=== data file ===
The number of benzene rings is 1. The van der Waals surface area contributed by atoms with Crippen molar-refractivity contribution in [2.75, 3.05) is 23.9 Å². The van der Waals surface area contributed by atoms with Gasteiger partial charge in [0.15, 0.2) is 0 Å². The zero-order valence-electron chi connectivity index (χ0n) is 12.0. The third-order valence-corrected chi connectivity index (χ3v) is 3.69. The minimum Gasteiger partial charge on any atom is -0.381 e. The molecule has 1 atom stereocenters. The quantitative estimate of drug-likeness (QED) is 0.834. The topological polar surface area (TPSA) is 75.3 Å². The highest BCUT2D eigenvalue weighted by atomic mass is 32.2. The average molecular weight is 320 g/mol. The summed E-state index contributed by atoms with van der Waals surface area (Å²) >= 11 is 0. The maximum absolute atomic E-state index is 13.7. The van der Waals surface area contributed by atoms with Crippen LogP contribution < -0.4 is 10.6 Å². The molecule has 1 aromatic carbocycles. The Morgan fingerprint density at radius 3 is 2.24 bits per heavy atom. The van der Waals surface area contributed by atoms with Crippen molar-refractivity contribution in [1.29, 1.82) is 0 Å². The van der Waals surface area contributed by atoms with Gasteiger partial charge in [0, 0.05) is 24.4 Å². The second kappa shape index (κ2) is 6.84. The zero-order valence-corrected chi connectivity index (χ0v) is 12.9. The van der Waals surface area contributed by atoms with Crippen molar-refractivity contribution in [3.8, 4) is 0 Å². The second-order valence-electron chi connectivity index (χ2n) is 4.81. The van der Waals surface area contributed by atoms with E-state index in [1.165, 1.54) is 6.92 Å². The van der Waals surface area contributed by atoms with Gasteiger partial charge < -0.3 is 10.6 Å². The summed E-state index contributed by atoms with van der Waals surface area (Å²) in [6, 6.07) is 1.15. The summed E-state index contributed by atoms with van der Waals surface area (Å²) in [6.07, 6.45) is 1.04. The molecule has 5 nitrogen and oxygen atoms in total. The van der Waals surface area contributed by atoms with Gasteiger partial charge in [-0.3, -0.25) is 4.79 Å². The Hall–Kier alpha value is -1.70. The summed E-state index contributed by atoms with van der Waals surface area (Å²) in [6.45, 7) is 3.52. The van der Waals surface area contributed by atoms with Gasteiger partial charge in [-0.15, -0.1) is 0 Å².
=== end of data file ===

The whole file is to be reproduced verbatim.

The number of benzene rings is 1. The van der Waals surface area contributed by atoms with Crippen molar-refractivity contribution in [2.75, 3.05) is 23.9 Å². The van der Waals surface area contributed by atoms with Gasteiger partial charge in [0.15, 0.2) is 0 Å². The zero-order valence-electron chi connectivity index (χ0n) is 12.0. The third-order valence-corrected chi connectivity index (χ3v) is 3.69. The minimum Gasteiger partial charge on any atom is -0.381 e. The molecule has 1 atom stereocenters. The quantitative estimate of drug-likeness (QED) is 0.834. The topological polar surface area (TPSA) is 75.3 Å². The highest BCUT2D eigenvalue weighted by atomic mass is 32.2. The average molecular weight is 320 g/mol. The summed E-state index contributed by atoms with van der Waals surface area (Å²) >= 11 is 0. The maximum absolute atomic E-state index is 13.7. The van der Waals surface area contributed by atoms with Crippen LogP contribution < -0.4 is 10.6 Å². The molecule has 1 aromatic carbocycles. The Morgan fingerprint density at radius 3 is 2.24 bits per heavy atom. The van der Waals surface area contributed by atoms with Crippen molar-refractivity contribution in [1.29, 1.82) is 0 Å². The van der Waals surface area contributed by atoms with Gasteiger partial charge in [0, 0.05) is 24.4 Å². The second kappa shape index (κ2) is 6.84. The zero-order valence-corrected chi connectivity index (χ0v) is 12.9. The van der Waals surface area contributed by atoms with Crippen molar-refractivity contribution in [3.8, 4) is 0 Å². The second-order valence-electron chi connectivity index (χ2n) is 4.81. The van der Waals surface area contributed by atoms with E-state index in [1.165, 1.54) is 6.92 Å². The van der Waals surface area contributed by atoms with Gasteiger partial charge < -0.3 is 10.6 Å². The summed E-state index contributed by atoms with van der Waals surface area (Å²) in [6, 6.07) is 1.15. The summed E-state index contributed by atoms with van der Waals surface area (Å²) in [6.07, 6.45) is 1.04. The molecule has 5 nitrogen and oxygen atoms in total. The van der Waals surface area contributed by atoms with Gasteiger partial charge in [-0.3, -0.25) is 4.79 Å². The Hall–Kier alpha value is -1.70. The summed E-state index contributed by atoms with van der Waals surface area (Å²) in [6.45, 7) is 3.52. The van der Waals surface area contributed by atoms with Gasteiger partial charge in [-0.15, -0.1) is 0 Å².